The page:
Château Branaire Ducru – Potential bargain alert for a cru classé, as Liv-Ex already has determined. Much like neighbor Beychevelle, this estate is all floral and fruit-driven aromatically. The palate is clean, crisp and tasty, with elegance and subtle opulence ending with a long finish. I like the prototypical Saint Julien elegance. 93-95

Château Ducru-Beaucaillou – This blend of 85% Cabernet Sauvignon and 15% Merlot clocks in at 14.5% alcohol and includes a whopping 95 index of tannin. The pH is a healthy 3.7, so one has an impression of freshness, even if the tannins come across more imposing than refined. Indeed, as the estate’s own literature goes for this vintage: “powerful and elegant structure”. I would say that the elegance comes more on the finish, so give this time. There are layers of ripe, dark fruit, with some graphite aspects and violet floral on the finish. In the end, the strong tannins really need time to settle, and I caught myself writing “more Old School tough as nails” here… Long finish, of course. 94-96 Read More

Leave a Comment

Pauillac 2018 from barrel

 Suave, tannic and sometimes extraordinary

by Panos Kakaviatos for

26 April 2019

Just about as consistent as Saint Julien, Pauillac included many great wines from barrel. I suppose you could say that that is self explanatory, seeing that Pauillac boasts no less than three of five official “first growths” from the ballyhooed 1855 classification. And sure, all three kick 2018 ass.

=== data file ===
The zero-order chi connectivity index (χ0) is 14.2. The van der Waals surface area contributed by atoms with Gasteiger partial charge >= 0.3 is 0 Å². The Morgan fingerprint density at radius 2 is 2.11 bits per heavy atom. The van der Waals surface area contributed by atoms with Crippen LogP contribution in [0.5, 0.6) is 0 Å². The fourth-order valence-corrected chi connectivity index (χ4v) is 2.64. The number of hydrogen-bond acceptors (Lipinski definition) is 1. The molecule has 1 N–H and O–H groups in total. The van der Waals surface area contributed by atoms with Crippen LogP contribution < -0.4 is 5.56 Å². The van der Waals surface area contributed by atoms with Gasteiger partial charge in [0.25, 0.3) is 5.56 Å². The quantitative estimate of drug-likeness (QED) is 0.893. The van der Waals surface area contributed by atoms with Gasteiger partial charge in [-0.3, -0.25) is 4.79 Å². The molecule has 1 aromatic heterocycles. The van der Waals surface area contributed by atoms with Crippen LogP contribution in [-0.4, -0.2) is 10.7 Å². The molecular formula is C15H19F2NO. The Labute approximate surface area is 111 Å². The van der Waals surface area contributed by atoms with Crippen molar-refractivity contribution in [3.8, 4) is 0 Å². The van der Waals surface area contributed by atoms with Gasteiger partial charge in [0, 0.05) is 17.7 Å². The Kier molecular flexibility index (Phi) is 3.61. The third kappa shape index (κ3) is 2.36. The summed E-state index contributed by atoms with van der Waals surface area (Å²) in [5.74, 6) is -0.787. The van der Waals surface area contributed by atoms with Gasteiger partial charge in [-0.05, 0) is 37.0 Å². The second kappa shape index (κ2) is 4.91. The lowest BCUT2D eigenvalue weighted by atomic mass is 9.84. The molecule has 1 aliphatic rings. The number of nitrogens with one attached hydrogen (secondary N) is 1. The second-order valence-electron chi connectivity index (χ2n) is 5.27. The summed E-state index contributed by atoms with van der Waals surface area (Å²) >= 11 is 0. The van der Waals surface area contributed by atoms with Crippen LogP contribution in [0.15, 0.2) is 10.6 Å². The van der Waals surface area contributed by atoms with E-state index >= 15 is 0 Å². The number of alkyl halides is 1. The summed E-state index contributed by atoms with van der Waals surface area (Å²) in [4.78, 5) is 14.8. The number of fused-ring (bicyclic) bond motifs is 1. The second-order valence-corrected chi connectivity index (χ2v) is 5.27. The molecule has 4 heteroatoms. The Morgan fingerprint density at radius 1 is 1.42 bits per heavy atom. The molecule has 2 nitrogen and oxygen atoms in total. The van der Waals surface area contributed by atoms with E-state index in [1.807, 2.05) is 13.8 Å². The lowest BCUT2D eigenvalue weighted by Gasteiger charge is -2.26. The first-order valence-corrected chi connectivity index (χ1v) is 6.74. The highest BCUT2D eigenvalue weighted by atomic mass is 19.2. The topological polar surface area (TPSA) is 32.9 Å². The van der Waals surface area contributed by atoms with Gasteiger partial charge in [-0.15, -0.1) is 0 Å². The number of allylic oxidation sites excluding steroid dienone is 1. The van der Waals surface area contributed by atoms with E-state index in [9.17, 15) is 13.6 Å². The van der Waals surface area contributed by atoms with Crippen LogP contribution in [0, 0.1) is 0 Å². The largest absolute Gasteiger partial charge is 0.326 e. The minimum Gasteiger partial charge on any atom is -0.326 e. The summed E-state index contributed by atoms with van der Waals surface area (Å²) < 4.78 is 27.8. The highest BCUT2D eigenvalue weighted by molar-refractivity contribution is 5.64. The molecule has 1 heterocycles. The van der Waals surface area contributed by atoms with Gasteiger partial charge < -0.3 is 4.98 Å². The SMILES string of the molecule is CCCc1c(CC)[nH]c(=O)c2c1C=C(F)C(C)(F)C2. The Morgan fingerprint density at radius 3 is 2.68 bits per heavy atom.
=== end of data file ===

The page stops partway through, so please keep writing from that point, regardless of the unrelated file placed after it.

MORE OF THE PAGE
But as several insiders and friends told me: you get the feeling for some wines of rather powerful tannins that will need time to relax. For some, 2018 may be a modern version of 1986. Considering that Mouton Rothschild for example got “100 points” from Robert Parker, that is not a bad thing at all. I can see why it made the Liv-Ex Top 10 list for the 2018 en primeur survey.

Another style one encounters, on occasion, is a certain headiness, where one can notice a bit of warmth from the high alcohol. Generally speaking, Most Pauillacs are simply great. But words like “best ever” to me at least are all so much hype.

I prefer to taste these from bottle again, before attempting to make such “heady” pronouncements. 😉

As usual, if in bold, I liked in particular. If red and bold, even more. If underlined, too, then potential wine nirvana!